Top 10 Real Estate Developments of the ’00s: #4

By Brian Summerfield, Online Editor, REALTOR® Magazine

The overview of the top real estate developments of the decade continues with the fourth-ranked item on our list:

#4: The Practitioner Explosion

Most of you are well aware of how crowded this industry has gotten over the past few years. The boom in real estate at the beginning of the 21st century was perceived as something like the Gold Rush of the late 1840s—an ostensibly free-for-all environment that held out the promise of prosperity to anyone who pursued a career in this area.

One incredible indicator of how much the industry grew was NAR’s own membership. Around the start of the ‘00s, NAR had nearly 800,000 members; at its peak during this decade, it had approximately 1.3 million, an increase of well over 50 percent. (It currently has around 1.1 million members, which is still significantly higher than its membership at the start of the decade.)

Observers offered several explanations as to why this was the case. A couple of these revolved around demographics: Some said professionals switched to real estate mid-career because of a lack of fulfillment or job security in their previous roles. Others explained that Generations X and Y were attracted to real estate because of the apparent freedom and flexibility it offered. While these may be partially correct, I’m more inclined to think that they were following the money (and there’s certainly nothing wrong with that).

Rather than offer my own opinion as to whether this trend is ultimately beneficial or detrimental to the industry—because, frankly, I’m not entirely sure—I’d like to get your perspectives on this. Have you seen a significant increase in colleagues and competitors? Do you think this has helped or hurt real estate?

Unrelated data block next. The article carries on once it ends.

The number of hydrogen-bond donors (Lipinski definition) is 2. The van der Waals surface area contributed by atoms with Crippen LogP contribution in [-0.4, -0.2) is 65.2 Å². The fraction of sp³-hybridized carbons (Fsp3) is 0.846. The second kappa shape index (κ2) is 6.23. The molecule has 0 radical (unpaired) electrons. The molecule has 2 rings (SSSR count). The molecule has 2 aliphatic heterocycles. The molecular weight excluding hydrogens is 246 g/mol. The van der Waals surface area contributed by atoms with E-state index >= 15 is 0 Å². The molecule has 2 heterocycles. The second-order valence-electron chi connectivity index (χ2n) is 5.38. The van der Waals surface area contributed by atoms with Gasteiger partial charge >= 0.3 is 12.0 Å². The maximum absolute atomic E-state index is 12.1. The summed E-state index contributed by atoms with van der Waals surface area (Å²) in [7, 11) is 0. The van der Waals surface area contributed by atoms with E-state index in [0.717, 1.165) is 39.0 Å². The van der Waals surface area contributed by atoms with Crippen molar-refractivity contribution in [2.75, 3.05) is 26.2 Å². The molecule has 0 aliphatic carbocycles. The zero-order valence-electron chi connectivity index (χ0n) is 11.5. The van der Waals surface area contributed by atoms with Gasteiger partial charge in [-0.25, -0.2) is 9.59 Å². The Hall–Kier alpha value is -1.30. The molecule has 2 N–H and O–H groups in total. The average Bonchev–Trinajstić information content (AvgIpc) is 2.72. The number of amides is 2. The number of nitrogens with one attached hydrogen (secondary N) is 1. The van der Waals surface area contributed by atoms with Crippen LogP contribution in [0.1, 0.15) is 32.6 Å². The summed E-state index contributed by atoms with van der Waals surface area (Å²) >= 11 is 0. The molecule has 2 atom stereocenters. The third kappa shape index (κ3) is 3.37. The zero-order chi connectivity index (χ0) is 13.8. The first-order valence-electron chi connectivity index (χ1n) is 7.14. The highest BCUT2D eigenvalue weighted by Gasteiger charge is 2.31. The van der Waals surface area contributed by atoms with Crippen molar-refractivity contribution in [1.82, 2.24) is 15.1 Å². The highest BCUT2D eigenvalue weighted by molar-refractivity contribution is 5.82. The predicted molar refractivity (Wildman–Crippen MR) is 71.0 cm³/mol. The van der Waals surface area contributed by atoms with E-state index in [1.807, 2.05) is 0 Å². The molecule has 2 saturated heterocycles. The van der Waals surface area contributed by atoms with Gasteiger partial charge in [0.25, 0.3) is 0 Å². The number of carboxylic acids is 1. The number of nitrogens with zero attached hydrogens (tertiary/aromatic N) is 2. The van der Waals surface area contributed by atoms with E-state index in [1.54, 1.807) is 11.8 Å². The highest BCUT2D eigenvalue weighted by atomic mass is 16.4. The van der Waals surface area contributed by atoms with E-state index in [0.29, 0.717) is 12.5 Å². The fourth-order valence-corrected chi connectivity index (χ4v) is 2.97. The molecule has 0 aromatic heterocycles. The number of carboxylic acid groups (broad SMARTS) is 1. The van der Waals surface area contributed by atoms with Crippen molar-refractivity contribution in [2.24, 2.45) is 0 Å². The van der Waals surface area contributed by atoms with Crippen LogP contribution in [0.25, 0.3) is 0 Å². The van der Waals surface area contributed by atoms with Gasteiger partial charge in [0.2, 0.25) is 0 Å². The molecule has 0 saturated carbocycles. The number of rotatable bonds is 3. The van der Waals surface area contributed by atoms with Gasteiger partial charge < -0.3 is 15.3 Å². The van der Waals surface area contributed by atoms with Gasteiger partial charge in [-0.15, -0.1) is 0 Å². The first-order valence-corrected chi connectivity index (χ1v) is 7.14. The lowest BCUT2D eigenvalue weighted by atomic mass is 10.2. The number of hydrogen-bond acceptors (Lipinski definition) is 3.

Other Major Real Estate Developments of the Decade

1. Housing Goes Boom and Bust

2. The Fall of Fannie and Freddie

3. Government-Led Recovery

5. Commercial Crash


7. Record Lows in Mortgage Rates


9. Real Estate on TV

10. Going Green

Brian Summerfield

Brian Summerfield is Manager of Business Development and Outreach for NAR Commercial and Global Services. He can be reached at

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  1. It seems the factors may be intertwined.

    Many of the realtors I know love homes, like the direct impact they can have on a family [by assisting them in finding the dream home or dream buyer], and enjoy the quasi-autonomy offered to realtors.

    But the pursuit of job fulfillment or schedule flexibility as prime motivators would have to be predicated upon meeting financial obligations.

    I’d suggest that the surge in earnings potential over the past decade probably opened up opportunity for those so inclined simply by reaching earnings parity with other career choices. This theory would also support the decline in the # of realtors too.

    Either way, the realtors who stick with it are those who are able to balance all of the factors!